In this way the Reformation era was about reformation of doctrine and practice, not only in the life of the individual, but also in the social order, the “whole life of believers” in every way. This is the sense in which the reformational impulse to “always be reforming” results in a kind of continual furthering of such reformation. Indeed, the language of “further reformation” is related to the movement in the Netherlands known as the Dutch Second or Further Reformation (nadere reformatie), a continental counterpart to English Puritanism. These movements are characterized by efforts to continue and further develop and apply the Reformation and its teachings consistently and rigorously throughout all of individual and communal life. This means not only applying Christian wisdom and insight into social matters, but also using the Christian mind to explore all of God’s creation and all of God’s wonderful truths.

As we seek to prudently live in loving community, we ought to continue to always seek reform according to God’s will, in our individual lives as well as our communities. This conviction is one of the lasting legacies of the Reformation era. And it was an agenda pursued not only by Lutherans and Reformed, but also by Anabaptists, radicals, Roman Catholics, and others, as they sought to have both integrity in doctrine and belief as well as fidelity in practice.

This “always reforming” impulse is, perhaps counterintuitively, thus a kind of ecumenical endeavor, one that each Christian is called to pursue within his or her own context and in relationship with others. The Dutch Reformed theologian Herman Bavinck captured this imperative to further reformation well when he observed in the context of disputes about the role of the family in the social order, that “All good, enduring reformation begins with ourselves and takes its starting point in one’s own heart and life.” He goes on to note that “such a reformation immediately has this in its favor, that it would lose no time and would not need to wait for anything. Anyone seeking deliverance from the state must travel the lengthy route of forming a political party, having meetings, referendums, parliamentary debates, and civil legislation, and it is still unknown whether with all that activity he will achieve any success. But reforming from within can be undertaken by each person at every moment, and be advanced without impediment.”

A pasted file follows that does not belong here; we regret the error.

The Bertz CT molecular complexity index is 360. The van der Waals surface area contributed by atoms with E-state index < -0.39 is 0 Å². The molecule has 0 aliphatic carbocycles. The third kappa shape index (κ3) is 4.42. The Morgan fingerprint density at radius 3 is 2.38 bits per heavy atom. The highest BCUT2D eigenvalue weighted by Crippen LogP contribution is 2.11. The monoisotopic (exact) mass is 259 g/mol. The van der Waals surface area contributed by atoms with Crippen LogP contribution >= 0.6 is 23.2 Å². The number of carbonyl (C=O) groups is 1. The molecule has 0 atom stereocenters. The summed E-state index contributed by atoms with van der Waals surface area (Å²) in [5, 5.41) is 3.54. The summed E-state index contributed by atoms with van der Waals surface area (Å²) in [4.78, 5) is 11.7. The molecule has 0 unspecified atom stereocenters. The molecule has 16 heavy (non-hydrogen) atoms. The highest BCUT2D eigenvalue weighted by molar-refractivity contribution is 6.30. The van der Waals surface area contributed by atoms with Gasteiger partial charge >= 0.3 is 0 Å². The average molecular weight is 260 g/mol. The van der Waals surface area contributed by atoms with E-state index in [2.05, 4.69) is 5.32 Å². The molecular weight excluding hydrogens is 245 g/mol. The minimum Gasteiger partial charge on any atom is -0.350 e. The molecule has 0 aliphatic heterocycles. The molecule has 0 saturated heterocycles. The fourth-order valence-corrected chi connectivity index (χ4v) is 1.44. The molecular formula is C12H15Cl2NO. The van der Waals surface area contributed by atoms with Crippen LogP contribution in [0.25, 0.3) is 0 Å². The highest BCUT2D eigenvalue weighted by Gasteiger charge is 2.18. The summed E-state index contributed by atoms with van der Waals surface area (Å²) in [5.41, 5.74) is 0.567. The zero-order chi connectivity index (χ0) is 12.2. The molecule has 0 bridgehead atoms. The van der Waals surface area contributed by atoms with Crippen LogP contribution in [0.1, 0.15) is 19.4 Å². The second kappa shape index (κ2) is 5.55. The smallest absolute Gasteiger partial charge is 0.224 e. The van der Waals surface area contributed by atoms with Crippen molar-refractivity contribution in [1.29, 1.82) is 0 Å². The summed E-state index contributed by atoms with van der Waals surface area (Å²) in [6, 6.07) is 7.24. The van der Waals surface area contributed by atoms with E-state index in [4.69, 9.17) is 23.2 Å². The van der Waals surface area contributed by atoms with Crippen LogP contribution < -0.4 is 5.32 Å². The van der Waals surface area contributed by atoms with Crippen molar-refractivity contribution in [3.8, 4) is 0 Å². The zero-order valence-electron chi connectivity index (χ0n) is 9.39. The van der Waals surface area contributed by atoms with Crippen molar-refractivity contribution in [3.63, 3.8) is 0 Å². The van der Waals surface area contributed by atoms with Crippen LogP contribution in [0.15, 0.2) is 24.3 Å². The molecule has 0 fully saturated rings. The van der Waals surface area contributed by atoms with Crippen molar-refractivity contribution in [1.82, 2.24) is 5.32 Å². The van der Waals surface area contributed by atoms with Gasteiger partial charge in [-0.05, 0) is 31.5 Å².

That recognition is a key legacy of the Reformation era and one we would do well to continually recognize and apply in our times as well. There is never a time or place that is without corruption and evil, and thus there is always a need to seek reform and improvement.

This essay is adapted from remarks given at a conference hosted by the Center for Evangelical Catholicism in Greenville, South Carolina, “500 Years Later: Where Do We Go From Here?”


Jordan J. Ballor (Dr. theol., University of Zurich; Ph.D., Calvin Theological Seminary) is a senior research fellow and director of publishing at the Acton Institute for the Study of Religion & Liberty. He is also a postdoctoral researcher in theology and economics at the VU University Amsterdam as part of the "What Good Markets Are Good For" project.